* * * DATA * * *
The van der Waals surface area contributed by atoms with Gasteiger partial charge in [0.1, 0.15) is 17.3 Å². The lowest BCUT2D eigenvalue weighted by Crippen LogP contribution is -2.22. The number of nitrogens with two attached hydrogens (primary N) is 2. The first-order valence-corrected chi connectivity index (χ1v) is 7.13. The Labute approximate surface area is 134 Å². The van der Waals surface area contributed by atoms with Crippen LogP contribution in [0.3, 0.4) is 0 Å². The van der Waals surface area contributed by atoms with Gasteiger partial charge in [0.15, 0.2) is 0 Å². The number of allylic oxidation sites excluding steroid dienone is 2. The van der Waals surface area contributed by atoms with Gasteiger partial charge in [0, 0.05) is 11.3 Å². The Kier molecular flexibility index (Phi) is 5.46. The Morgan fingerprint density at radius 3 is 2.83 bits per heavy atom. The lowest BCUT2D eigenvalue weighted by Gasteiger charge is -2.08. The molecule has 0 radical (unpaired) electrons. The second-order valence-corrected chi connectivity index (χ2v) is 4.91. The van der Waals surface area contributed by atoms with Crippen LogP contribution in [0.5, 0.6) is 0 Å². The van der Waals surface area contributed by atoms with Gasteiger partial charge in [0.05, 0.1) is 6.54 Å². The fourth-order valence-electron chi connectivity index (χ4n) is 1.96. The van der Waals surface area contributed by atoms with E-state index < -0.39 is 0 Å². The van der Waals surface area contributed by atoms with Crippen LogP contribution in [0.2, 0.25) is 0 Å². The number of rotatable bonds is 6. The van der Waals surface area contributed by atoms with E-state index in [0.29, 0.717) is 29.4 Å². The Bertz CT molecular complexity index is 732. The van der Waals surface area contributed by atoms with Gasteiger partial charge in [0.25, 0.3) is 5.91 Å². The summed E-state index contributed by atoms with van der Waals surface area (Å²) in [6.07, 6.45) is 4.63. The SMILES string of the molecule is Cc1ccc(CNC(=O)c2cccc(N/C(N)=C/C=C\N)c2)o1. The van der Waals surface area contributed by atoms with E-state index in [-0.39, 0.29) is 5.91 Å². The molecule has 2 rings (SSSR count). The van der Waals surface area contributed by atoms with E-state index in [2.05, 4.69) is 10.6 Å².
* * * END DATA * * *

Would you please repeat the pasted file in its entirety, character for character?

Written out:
The van der Waals surface area contributed by atoms with Gasteiger partial charge in [0.1, 0.15) is 17.3 Å². The lowest BCUT2D eigenvalue weighted by Crippen LogP contribution is -2.22. The number of nitrogens with two attached hydrogens (primary N) is 2. The first-order valence-corrected chi connectivity index (χ1v) is 7.13. The Labute approximate surface area is 134 Å². The van der Waals surface area contributed by atoms with Crippen LogP contribution in [0.3, 0.4) is 0 Å². The van der Waals surface area contributed by atoms with Gasteiger partial charge in [0.15, 0.2) is 0 Å². The number of allylic oxidation sites excluding steroid dienone is 2. The van der Waals surface area contributed by atoms with Gasteiger partial charge in [0, 0.05) is 11.3 Å². The Kier molecular flexibility index (Phi) is 5.46. The Morgan fingerprint density at radius 3 is 2.83 bits per heavy atom. The lowest BCUT2D eigenvalue weighted by Gasteiger charge is -2.08. The molecule has 0 radical (unpaired) electrons. The second-order valence-corrected chi connectivity index (χ2v) is 4.91. The van der Waals surface area contributed by atoms with Crippen LogP contribution in [0.5, 0.6) is 0 Å². The van der Waals surface area contributed by atoms with Gasteiger partial charge in [0.05, 0.1) is 6.54 Å². The fourth-order valence-electron chi connectivity index (χ4n) is 1.96. The van der Waals surface area contributed by atoms with E-state index < -0.39 is 0 Å². The van der Waals surface area contributed by atoms with Crippen LogP contribution in [0.2, 0.25) is 0 Å². The number of rotatable bonds is 6. The van der Waals surface area contributed by atoms with E-state index in [0.29, 0.717) is 29.4 Å². The Bertz CT molecular complexity index is 732. The van der Waals surface area contributed by atoms with Gasteiger partial charge in [0.25, 0.3) is 5.91 Å². The summed E-state index contributed by atoms with van der Waals surface area (Å²) in [6.07, 6.45) is 4.63. The SMILES string of the molecule is Cc1ccc(CNC(=O)c2cccc(N/C(N)=C/C=C\N)c2)o1. The van der Waals surface area contributed by atoms with E-state index in [-0.39, 0.29) is 5.91 Å². The molecule has 2 rings (SSSR count). The van der Waals surface area contributed by atoms with E-state index in [2.05, 4.69) is 10.6 Å².